Building the Best starting 5’s From Each Decade

Before we get into these starting 5’s from each decade, let me point out a disclaimer. I am not going with the traditional PG-SG-SF-PF-C lineup. Rather I am electing to go backcourt and frontcourt players. The main reason being the lack of centers in the 2010’s but also to build the most dominant lineup we can.


Since basketball pre 1980’s is seen as almost a different sport, I have combined those decades together.

The backcourt of Oscar Robertson and Jerry West should be no surprise. Both players dominated their positions in their era and remain legendary names even 50 years since they last played. West and Robertson were elite at both scoring and facilitating, combining for a dynamic backcourt duo.

The front court comes with a bit more debate. At the Small Forward spot, or should I say wing spot, it came down to Elgin Baylor or John Havlicek. While Havlicek was more of a facilitator and could score at ease, I went with Baylor. Not only is he a better scorer and more athletic, but he could grab rebounds at a high rate despite his short stature.

The other two vacancies come down to 3 names. Bill Russell, Wilt Chamberlain, and Kareem Abdul-Jabbar. Do we go with Russell’s 11 rings and defense, or do we go with Wilt Chamberlain’s pure dominance? Can we leave Kareem off the all decade team when he was the best player out of the 3?

After arguing with myself, I came to the decision of leaving Wilt Chamberlain off the list. The deciding factor in all of these all time debates is winning. Russell is the ultimate winner. Kareem was the best all around player, and won more than Chamberlain. Also with the West, Robertson and Baylor all on the short side, Russell and Kareem’s defense is needed more than Wilt’s dominant offense.

PG: Oscar Robertson: 25.7 points, 9.5 assists, 7.5 rebounds

SG: Jerry West: 27.0 points, 5.8 rebounds, 6.7 assists

SF: Elgin Baylor: 27.4 points, 13.5 rebounds, 4.3 assists

PF: Bill Russell: 15.1 points, 22.5 rebounds, 4.3 assists

C: Kareem Abdul-Jabbar: 28.6 points, 14.8 rebounds, 4.5 assists


The 1980’s is the decade where the NBA became a top tier sport. It escaped the drug issues and bad image it obtained in the 70’s and entered new heights.

This of course was on the backs of a rivalry between two men, Magic Johnson and Larry Bird. The two were polar opposites as people, yet eerily similar players. Magic ran the show in Los Angeles, while Bird steered the ship the Celtics way. The two dominated the decade, winning a total of 7 NBA Championships, and 6 MVP Awards. Lock these two in the starting 5.

The other backcourt slot goes to a young but still dominant Michael Jordan. When you think MJ, you associate him with the 90’s and the Bulls dynasty. But from the moment he arrived in Chicago, Jordan was coming for the top spot. He averaged 28.2 points per game in his rookie season, and he was just getting warmed up. By the end of the decade, Jordan was a MVP and Defensive Player of the Year.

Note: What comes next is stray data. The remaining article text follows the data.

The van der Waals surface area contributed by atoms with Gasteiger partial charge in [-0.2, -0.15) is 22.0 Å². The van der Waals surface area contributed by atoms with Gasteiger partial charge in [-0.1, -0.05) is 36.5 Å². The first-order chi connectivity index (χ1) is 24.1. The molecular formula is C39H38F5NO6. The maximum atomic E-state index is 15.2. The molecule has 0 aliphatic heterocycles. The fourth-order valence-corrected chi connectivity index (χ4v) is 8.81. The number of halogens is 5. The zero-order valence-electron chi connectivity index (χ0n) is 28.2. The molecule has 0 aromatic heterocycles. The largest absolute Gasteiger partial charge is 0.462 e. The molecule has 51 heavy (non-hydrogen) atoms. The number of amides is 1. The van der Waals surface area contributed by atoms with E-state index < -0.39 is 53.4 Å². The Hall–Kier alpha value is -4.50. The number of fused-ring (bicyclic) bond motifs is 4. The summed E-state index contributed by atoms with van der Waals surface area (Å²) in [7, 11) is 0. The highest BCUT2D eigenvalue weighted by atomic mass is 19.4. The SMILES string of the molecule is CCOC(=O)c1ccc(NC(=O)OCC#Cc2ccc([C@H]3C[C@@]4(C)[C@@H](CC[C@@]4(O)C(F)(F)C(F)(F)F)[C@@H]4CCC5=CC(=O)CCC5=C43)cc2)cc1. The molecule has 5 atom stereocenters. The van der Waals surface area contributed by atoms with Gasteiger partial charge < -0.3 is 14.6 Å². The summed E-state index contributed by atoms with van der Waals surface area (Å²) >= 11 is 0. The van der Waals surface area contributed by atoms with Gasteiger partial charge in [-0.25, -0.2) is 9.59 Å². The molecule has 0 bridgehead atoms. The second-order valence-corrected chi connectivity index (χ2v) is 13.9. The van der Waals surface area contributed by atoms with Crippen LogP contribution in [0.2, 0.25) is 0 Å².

The front court to pair with Bird is a tough decision. At the center position we could have gone with Kareem, like we did for the previous team. In the 80’s, he won four titles and made nine All-Star games. However, Kareem’s pure dominance was not what it was in the 70’s. It sounds crazy to say that a guy averaging over 20 points for a decade isn’t dominant. But by the 86-87 season, Kareem had seen a steady decline.

So to show love to another big man from the decade, I give the spot to Moses Malone. Malone captured two MVP awards and a Finals MVP during the decade, while leading the league in rebounds by more than 1,000 boards over the second place player.

For the final spot in the starting 5 of the decade, it came down to a few guys. Charles Barkley, Dominique Wilkins, and Julius Erving. Barkley had not yet hit his prime, and Dr. J was no longer in his prime. And to be completely honest, I would just love to see Jordan and Wilkins running the wing on a fast break with Magic handling the ball. But Wilkins also fits the criteria. He was in his peak, twice averaging 30 plus points in a season, and making the all star team five times in the decade.

PG: Magic Johnson: 19.9 points, 11.7 assists, 7.3 rebounds

SG: Michael Jordan: 32.8 points, 6.3 rebounds, 6.0 assists

SF: Dominique Wilkins: 26.1 points, 6.7 rebounds, 2.4 assists

PF: Larry Bird: 24.9 points, 10.1 rebounds, 6.3 assists

C: Moses Malone: 24.5 points, 13.2 rebounds, 1.5 assists


The 90’s were dominated by the Chicago Bulls, as they won 6 titles and grew the sport to international levels. With that said Michael Jordan and Scottie Pippen are locks in this decade starting 5.

The team that dominated between the Bulls two 3-peats, was the Houston Rockets. They were led by Hakeem Olajuwon, who won two Defensive Player of the Year Awards, one league MVP and 2 Finals MVPs in the decade. Sure there were other centers like Shaq, Ewing, and David Robinson, but none of them were as good as Hakeem in the 90’s.

To run the offense at, the options were rather slim. Isiah Thomas was better in the 80’s, than he was in the 90’s. Penny Hardaway didn’t play all of the decade. John Stockton is the only true option when you take into account his stats, his 2 finals appearances and longevity.